Transition to Agile: Safety Critical-Environments
Agile improves development for many software and product developers. For those in safety-critical environments, however, modifications are necessary to ensure compliance is still met using an Agile approach to development.
How to Transition to Agile
Because compliance and safety are cornerstones of regulated industries, it’s important to identify how critical information will remain part of an Agile process. Here we will discuss:
- Agile team member(s) responsible for validation.
- Agile risk management.
- Using both user stories and requirements.
Need help making a case for Agile? Read Safety-Critical: Does Agile Really Work? >>
A hallmark difference between Waterfall and Agile is the cross-functionality of the Agile team. Rather than siloing teams, one Agile team completes everything including design, development, and testing.
That means that there isn’t a separate team that handles compliance tasks. There’s no person whose sole job is validation. For regulated industries, verification, validation, traceability, and other activities that produce compliance documents typically falls on quality assurance members.
Want to help QA with Agile traceability? Watch The Best of Both Worlds: Agile Development and Fast Compliance >>
Agile Risk Management and Mitigation
While risk management is a little different in Agile than it is in Waterfall, the same basic steps are followed. You just need to identify where the core activities fall within the process. We can show this through an example.
The IEC 61508 functional safety standard applies to numerous industries. It’s the “Functional Safety of Electrical/Electronic/Programmable Electronic Safety-related Systems.”
The IEC 61508 defines its core activities as:
- Hazard identification
- Risk assessment
- Risk mitigation
- Assessment of residual risk
- Safety requirements specifications
- Hardware/software reliability specifications
The steps that don’t naturally fall within an Agile-based approach are hazard identification, risk assessment, and risk mitigation. But you can still easily fold them into your process.
Include these steps in the retrospective phase of every sprint. Maintain a backlog of requirements with their associated risk scores for each. Then use the score to evaluate and select requirements for the next sprint.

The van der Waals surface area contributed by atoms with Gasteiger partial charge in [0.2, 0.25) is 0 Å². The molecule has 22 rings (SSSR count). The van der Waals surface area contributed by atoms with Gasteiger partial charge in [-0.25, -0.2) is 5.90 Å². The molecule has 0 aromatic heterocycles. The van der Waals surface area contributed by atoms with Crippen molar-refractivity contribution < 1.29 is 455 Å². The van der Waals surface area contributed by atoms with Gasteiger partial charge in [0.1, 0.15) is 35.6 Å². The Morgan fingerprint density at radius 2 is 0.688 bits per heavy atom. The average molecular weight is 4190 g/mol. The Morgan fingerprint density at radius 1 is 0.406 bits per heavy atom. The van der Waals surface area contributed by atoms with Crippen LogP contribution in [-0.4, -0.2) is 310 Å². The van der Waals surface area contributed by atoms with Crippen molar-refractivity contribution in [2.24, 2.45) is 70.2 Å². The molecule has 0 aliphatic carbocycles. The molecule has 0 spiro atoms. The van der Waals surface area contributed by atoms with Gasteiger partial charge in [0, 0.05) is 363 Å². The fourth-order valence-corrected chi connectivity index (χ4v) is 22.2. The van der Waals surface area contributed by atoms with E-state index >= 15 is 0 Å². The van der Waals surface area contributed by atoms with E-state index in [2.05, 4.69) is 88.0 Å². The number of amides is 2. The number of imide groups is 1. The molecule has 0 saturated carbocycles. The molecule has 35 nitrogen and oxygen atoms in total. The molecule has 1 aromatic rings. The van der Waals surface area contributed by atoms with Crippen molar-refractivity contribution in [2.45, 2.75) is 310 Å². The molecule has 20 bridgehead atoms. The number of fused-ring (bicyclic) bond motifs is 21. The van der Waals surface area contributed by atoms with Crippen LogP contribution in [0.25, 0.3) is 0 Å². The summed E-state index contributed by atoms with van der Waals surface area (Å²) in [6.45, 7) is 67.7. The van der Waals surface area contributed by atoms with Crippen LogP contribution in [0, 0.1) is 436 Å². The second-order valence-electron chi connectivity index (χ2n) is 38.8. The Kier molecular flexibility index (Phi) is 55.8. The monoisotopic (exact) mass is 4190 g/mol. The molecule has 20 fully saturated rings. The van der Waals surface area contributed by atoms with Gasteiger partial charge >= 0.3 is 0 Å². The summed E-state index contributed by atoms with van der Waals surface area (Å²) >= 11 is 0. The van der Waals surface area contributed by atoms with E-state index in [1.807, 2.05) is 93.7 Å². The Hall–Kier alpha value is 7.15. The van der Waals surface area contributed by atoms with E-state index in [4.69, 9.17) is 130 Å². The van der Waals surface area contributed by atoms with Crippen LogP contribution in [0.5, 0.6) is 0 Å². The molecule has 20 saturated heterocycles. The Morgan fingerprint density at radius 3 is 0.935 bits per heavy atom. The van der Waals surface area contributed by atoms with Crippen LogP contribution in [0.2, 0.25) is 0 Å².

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Combine Requirements and User Stories
For unregulated industries, user stories define product features. They provide valuable context for developers and testers as to how end users will interact with features. However, user stories don’t have the precision and objectivity of requirements. And safety-critical product development needs these regimented requirements.
The answer for regulated industries is to combine requirements and user stories. This is accomplished by taking advantage of the best qualities in both and linking the two together.
Your requirements will be used to define exactly what will be implemented. They act as the agreement between the team and end user. This includes non-functional aspects of your product, like security and performance. One requirement can use more than one user story.
Requirements provide clarification when user stories leave out certain details. For example, developers may refer to them when designing and implementing features — even though they’re basing work on the user stories.
Testers will write and run test cases to support requirements. They more formally represent the agreement with users.
User stories provide context around requirements. They help the team understand how individual features will be used, providing a deeper understanding of purpose and functionality. One user story can support multiple requirements.
User stories will provide the content for developers when they design and implement features.
They also help testers structure tests by providing information about what makes a feature successful.
Transition to Agile for Software Development – The Missing Link
In order for a user story/requirements hybrid to work, the two must be linked together.
Linking is necessary for traceability. Artifacts are linked to requirements, which are linked to user stories. This immediately shows the impact of change. If a requirement or user story changes, the team needs to understand things like which test cases are affected, and how the source code will change.
Traceability is also critical to compliance. Of course, you want to avoid manually linking requirements and user stories. That would take a tremendous amount of time and increase the likelihood of mistakes.
You can automate traceability with one tool — one that also makes it easier to transition to Agile or an Agile/Waterfall hybrid.
Make it Easy
Helix ALM provides end-to-end traceability. It streamlines development for efficiency. And it powers your agility at the pace that’s right for you.
Try it free for 30 days.